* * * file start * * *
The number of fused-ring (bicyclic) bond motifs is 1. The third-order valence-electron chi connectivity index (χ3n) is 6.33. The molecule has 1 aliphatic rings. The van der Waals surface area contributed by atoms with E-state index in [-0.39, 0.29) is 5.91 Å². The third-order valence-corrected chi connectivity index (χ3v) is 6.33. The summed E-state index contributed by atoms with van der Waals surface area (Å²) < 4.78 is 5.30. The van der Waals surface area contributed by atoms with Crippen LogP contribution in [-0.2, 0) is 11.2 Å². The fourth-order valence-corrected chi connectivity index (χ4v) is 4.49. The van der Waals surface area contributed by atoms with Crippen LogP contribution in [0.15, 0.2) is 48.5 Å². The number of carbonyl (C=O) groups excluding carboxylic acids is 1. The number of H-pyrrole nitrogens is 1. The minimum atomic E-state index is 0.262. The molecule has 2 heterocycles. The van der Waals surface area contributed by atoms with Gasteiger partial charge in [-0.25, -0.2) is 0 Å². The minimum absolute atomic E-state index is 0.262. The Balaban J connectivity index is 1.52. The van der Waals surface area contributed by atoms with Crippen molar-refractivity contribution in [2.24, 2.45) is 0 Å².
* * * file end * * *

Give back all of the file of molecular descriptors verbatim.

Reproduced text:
The number of fused-ring (bicyclic) bond motifs is 1. The third-order valence-electron chi connectivity index (χ3n) is 6.33. The molecule has 1 aliphatic rings. The van der Waals surface area contributed by atoms with E-state index in [-0.39, 0.29) is 5.91 Å². The third-order valence-corrected chi connectivity index (χ3v) is 6.33. The summed E-state index contributed by atoms with van der Waals surface area (Å²) < 4.78 is 5.30. The van der Waals surface area contributed by atoms with Crippen LogP contribution in [-0.2, 0) is 11.2 Å². The fourth-order valence-corrected chi connectivity index (χ4v) is 4.49. The van der Waals surface area contributed by atoms with Crippen LogP contribution in [0.15, 0.2) is 48.5 Å². The number of carbonyl (C=O) groups excluding carboxylic acids is 1. The number of H-pyrrole nitrogens is 1. The minimum atomic E-state index is 0.262. The molecule has 2 heterocycles. The van der Waals surface area contributed by atoms with Gasteiger partial charge in [-0.25, -0.2) is 0 Å². The minimum absolute atomic E-state index is 0.262. The Balaban J connectivity index is 1.52. The van der Waals surface area contributed by atoms with Crippen molar-refractivity contribution in [2.24, 2.45) is 0 Å².